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"Reformed Egyptian", as copied into the Anthon "Caracters" transcript, looks a lot like a form of Latin shorthand known as Tironian Notes (notae Tironianae). In fact, from the comparison shown below, I would say it looks precisely like Tironian Notes shorthand.

The column on the left in the illustration below shows characters from the Anthon "Caracters" transcript, created by Joseph Smith and carried by Martin Harris to Prof. Anthon, and Dr. Mitchell for their review.

The column on the right below shows corresponding Tironian note characters.

charatr1.gif

Where did Joseph Smith obtain these characters? Probably from Stephen Mack, who was known to have interest in, and access to, a manuscript or its facsimiles that was, at the time (before 1827), believed to be of Middle Eastern origin.

Mack died in 1827 and so Joseph Smith probably felt safe in using the characters as his "Reformed Egyptian". Since nobody then in the US could translate the Tironian notes, and they were thought to be of Phoenician origin, it probably seemed like a good idea at the time.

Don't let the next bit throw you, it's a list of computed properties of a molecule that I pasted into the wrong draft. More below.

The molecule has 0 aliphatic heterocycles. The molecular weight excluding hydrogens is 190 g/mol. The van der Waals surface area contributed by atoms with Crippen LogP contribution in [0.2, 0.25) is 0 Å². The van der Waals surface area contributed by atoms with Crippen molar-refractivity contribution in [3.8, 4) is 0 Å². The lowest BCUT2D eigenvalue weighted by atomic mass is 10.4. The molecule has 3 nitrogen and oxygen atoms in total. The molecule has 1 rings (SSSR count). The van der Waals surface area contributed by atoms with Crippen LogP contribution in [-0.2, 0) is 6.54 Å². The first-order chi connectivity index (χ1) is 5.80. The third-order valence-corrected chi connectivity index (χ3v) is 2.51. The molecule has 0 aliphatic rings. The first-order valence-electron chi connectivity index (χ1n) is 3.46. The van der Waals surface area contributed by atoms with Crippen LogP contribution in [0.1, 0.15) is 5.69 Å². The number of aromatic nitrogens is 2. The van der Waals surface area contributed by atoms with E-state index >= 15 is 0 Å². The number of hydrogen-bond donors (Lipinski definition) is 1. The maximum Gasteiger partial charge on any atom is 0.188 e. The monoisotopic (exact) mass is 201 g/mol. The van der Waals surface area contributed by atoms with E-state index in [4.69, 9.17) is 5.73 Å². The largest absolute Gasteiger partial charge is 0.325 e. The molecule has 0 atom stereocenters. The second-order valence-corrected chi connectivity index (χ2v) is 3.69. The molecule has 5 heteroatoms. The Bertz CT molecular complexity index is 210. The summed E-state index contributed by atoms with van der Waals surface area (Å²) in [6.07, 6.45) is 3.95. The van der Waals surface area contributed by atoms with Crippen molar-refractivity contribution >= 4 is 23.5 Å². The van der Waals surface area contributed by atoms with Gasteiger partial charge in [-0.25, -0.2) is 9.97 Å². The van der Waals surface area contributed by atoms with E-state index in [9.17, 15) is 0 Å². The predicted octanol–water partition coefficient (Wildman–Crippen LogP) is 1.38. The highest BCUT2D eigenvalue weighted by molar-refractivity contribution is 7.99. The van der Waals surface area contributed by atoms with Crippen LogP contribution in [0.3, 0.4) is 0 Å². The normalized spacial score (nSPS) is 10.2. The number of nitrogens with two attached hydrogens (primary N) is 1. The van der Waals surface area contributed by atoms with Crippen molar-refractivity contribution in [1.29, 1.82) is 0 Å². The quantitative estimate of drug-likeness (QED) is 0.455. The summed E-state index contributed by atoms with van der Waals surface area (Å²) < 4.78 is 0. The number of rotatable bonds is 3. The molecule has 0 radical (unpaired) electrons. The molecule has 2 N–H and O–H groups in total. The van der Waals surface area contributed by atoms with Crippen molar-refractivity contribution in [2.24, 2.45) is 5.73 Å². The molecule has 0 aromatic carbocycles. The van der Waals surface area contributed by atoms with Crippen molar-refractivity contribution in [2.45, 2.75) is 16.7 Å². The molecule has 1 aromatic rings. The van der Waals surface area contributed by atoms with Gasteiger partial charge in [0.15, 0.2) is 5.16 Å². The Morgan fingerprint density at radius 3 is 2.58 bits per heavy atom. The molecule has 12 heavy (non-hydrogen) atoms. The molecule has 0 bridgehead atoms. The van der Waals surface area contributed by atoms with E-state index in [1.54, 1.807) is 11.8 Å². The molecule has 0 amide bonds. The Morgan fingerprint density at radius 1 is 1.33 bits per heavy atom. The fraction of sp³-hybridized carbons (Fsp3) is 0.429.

In fact, since Smith would have logically assumed that Mitchell or Anthon may have seen the MS in question but were unable to translate it, and further assumed that they also believed it to be of Phoenician origin, it probably looked like a sure bet.

The manuscript in question was later shown to be written by Irish Catholic(s) in the 17th century making frequent use of Tironian notes. Other characters in the Anthon Transcript appear to be in a later shorthand known Irish Ogham. Between Tironian notes and Ogham shorthand, all (or essentially all) of the non-Gaelic characters in the Anthon transcript can be identified.

In the end, however, the characters had nothing to do with Egyptian, or "reformed Egyptian" or Hebrew, or any other Semitic language. They are what they are (a Latin shorthand first developed in about the 3rd Century AD and used until the 17th). The idea that they were "reformed Egyptian" came most likely from Joseph Smith's fertile imagination.